4 times Papa Francis broke down the stigma of public breastfeeding

A list of everything the Pope has said about mothers breastfeeding in public, including: “The first sermon of Jesus in the stable was his crying.”

Pope Francis blesses a baby as he arrives for his general audience in St Peter's square at the Vatican, October 2016. Vincenzo Pinto | AFP

Breastfeeding in public is strangely still a contentious issue, with moms left feeling awkward and embarrassed as they try to discreetly deal with their crying babies—and let’s face it: a famished newborn is on a mission and needs to be dealt with immediately! Or the crying will just get louder.

So when Pope Francis encouraged nursing in church last week, hungry babies were cheering all over the world and moms were looking forward to much quieter Masses in the future. Pope Francis just gets it. We need to support each other and family values wherever we are. But this is not the first time he has publicly encouraged breastfeeding. Over the last few years the pope has had a few things to say on the matter that bear remembering and bookmarking.

MORE TO READ: 11 thoughts every nursing mom has while breastfeeding in church

Sistine Chapel, January 8, 2016

Upon hearing a crying baby, the Pope said: “Since the ceremony is a little long, someone’s crying because he’s hungry. That’s the way it is. You mothers, go ahead and breastfeed, without fear. Just like the Virgin Mary nursed Jesus.” He went on to describe the Mass, which had involved the baptizing of 28 babies, as a “concert”. He added: “I would like to think that the first sermon of Jesus in the stable was his crying,”

We adore: How the pope reminds us of the very human nature of Jesus and his mother, Mary. How lovely that Pope Francis points out what is sacred and beautiful in babies crying. (And with that attitude, wouldn’t he be the perfect babysitter?!)

Sistine Chapel, January 2015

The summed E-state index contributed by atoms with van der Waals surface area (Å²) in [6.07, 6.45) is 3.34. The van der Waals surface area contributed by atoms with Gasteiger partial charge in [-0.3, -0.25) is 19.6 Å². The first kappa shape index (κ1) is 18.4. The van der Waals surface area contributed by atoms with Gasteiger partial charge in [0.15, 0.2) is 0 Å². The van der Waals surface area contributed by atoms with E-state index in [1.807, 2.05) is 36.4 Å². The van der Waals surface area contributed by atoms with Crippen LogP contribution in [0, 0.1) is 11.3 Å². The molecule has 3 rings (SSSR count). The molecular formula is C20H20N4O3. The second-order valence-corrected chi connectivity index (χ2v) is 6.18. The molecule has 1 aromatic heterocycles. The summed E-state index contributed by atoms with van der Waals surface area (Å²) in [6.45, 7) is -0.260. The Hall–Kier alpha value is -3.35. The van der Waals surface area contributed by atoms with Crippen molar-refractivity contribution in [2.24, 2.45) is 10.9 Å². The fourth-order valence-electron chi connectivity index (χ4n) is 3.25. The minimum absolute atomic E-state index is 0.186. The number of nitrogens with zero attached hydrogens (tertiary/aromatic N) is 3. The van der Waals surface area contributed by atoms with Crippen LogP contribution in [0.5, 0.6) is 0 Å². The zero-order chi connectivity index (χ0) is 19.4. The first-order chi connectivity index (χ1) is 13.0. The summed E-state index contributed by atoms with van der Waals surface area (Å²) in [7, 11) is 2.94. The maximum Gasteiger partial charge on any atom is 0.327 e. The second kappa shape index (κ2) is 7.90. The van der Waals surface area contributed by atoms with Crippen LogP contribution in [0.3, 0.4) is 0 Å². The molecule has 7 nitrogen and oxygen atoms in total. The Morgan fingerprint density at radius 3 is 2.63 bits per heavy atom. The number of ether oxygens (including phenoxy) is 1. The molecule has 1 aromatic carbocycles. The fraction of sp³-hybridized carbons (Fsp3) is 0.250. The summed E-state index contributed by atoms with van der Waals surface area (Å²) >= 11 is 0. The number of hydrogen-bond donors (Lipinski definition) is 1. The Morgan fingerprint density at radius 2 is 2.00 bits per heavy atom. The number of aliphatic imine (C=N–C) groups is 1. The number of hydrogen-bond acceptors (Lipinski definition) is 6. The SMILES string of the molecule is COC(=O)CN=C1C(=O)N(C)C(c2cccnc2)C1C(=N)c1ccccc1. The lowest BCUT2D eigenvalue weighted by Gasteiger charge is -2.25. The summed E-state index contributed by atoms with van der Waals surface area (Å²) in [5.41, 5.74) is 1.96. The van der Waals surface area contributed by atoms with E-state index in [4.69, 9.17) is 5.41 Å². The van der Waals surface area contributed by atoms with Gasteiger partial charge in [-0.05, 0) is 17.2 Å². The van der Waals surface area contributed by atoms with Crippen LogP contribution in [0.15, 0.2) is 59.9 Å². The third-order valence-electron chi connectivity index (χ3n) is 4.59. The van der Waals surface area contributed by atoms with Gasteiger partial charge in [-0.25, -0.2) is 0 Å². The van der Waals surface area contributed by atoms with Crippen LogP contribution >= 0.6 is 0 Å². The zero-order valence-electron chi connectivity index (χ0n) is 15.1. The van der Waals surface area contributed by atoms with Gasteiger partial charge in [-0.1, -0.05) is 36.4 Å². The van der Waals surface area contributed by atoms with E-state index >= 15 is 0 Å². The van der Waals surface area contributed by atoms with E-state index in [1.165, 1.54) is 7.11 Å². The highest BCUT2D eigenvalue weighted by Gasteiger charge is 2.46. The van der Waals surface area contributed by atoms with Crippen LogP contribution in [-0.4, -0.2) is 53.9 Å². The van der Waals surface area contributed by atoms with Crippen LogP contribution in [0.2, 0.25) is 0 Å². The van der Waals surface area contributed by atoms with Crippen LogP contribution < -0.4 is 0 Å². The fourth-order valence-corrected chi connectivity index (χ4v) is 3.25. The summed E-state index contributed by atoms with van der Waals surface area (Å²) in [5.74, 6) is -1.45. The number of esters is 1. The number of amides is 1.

This time, while baptizing 33 babies, Pope Francis went off-script to consider his audience. Deviating from his prepared homily, he said: “You mothers give your children milk and even now, if they cry because they are hungry, breastfeed them, don’t worry.” His previous “give them milk,” but had been updated to “breastfeed.” It’s just one word but it is a word of encouragement. He went on to ask the congregation to think of the poor mothers around the world, “too many, unfortunately, who can’t give food to their children.”

We adore: The Pope reminds us that nursing our babies is, in fact, a privilege.

Interview, La Stampa, December 14, 2013

In an interview given just before his first Christmas as pontiff, Pope Francis wanted to address the hunger and suffering in the world. “There are so many children that cry because they are hungry … the other day there was a young mother behind one of the barriers with a baby that was just a few months old. The child was crying its eyes out as I came past. The mother was caressing it. I said to her: Madam, I think the child’s hungry. “Yes, it’s probably time,” she replied. “Please give it something to eat!” I said.

We adore: The pontiff reinforces the message that there are many places where there is no easy solution to hunger. But if we are able to feed our hungry infants, and they are crying to be fed in public … there is an easy solution. We should feed them. “Give food to those who are hungry,” applies to the babies at our breasts, too.

MORE TO READ: Why is pumping milk in the worplace still such a dilemma?

Buenos Aries, Argentina, March 24, 2005

Sometimes a picture is worth more than a thousand words. Although he didn’t actually speak out in his support of breastfeeding on this date, in a photo as Archbishop of Argentina, Francis kissed the foot of a tiny babe in arms, while another baby was being nursed by his mom just a foot away. By treating the situation with normalcy, Pope Francis acknowledges that breastfeeding is simply a beautiful, and precious, thing to do—something we don’t need to hide.

We adore: The tenderness of the pope as he picks up the little foot and gives it a kiss.

Thank you, Pope Francis. A little encouragement for tired moms trying to do their best and feed their children goes a very long way!

Cerith Gardiner
Cerith Gardiner

Cerith Gardiner was born in London and has been living in Paris for 14 years. She spends her time working as an English consultant, acting as taxi driver to her four children, and wondering if she’ll ever be as stylish as the French.

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